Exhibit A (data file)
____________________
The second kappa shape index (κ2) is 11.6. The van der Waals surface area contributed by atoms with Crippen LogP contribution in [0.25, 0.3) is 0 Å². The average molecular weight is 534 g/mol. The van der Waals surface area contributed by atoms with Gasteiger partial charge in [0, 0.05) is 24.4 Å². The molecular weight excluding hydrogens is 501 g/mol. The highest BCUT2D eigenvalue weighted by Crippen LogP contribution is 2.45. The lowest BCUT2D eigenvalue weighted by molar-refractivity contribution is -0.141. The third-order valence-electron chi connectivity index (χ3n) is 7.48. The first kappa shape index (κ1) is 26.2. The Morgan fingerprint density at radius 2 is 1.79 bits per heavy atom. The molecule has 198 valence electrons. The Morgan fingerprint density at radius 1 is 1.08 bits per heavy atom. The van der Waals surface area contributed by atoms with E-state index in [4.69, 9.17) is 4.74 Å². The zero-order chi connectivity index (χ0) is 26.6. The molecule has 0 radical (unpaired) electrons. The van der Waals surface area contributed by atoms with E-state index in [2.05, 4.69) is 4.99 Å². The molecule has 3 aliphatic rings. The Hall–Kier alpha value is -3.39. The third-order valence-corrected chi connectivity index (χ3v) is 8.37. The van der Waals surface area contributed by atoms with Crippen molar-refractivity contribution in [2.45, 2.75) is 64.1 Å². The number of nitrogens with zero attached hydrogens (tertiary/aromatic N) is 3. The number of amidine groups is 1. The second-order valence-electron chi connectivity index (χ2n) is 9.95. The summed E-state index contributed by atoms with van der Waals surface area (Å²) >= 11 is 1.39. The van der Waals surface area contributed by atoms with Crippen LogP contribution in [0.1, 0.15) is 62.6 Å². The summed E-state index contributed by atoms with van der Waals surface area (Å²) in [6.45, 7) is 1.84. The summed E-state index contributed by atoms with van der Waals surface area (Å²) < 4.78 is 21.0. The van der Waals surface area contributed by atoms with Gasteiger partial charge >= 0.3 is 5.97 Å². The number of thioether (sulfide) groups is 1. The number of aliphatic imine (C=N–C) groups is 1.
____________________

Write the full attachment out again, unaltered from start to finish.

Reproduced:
The second kappa shape index (κ2) is 11.6. The van der Waals surface area contributed by atoms with Crippen LogP contribution in [0.25, 0.3) is 0 Å². The average molecular weight is 534 g/mol. The van der Waals surface area contributed by atoms with Gasteiger partial charge in [0, 0.05) is 24.4 Å². The molecular weight excluding hydrogens is 501 g/mol. The highest BCUT2D eigenvalue weighted by Crippen LogP contribution is 2.45. The lowest BCUT2D eigenvalue weighted by molar-refractivity contribution is -0.141. The third-order valence-electron chi connectivity index (χ3n) is 7.48. The first kappa shape index (κ1) is 26.2. The Morgan fingerprint density at radius 2 is 1.79 bits per heavy atom. The molecule has 198 valence electrons. The Morgan fingerprint density at radius 1 is 1.08 bits per heavy atom. The van der Waals surface area contributed by atoms with E-state index in [4.69, 9.17) is 4.74 Å². The zero-order chi connectivity index (χ0) is 26.6. The molecule has 0 radical (unpaired) electrons. The van der Waals surface area contributed by atoms with E-state index in [2.05, 4.69) is 4.99 Å². The molecule has 3 aliphatic rings. The Hall–Kier alpha value is -3.39. The third-order valence-corrected chi connectivity index (χ3v) is 8.37. The van der Waals surface area contributed by atoms with Crippen molar-refractivity contribution in [2.45, 2.75) is 64.1 Å². The number of nitrogens with zero attached hydrogens (tertiary/aromatic N) is 3. The number of amidine groups is 1. The second-order valence-electron chi connectivity index (χ2n) is 9.95. The summed E-state index contributed by atoms with van der Waals surface area (Å²) >= 11 is 1.39. The van der Waals surface area contributed by atoms with Crippen LogP contribution in [0.1, 0.15) is 62.6 Å². The summed E-state index contributed by atoms with van der Waals surface area (Å²) in [6.45, 7) is 1.84. The summed E-state index contributed by atoms with van der Waals surface area (Å²) < 4.78 is 21.0. The van der Waals surface area contributed by atoms with Gasteiger partial charge >= 0.3 is 5.97 Å². The number of thioether (sulfide) groups is 1. The number of aliphatic imine (C=N–C) groups is 1.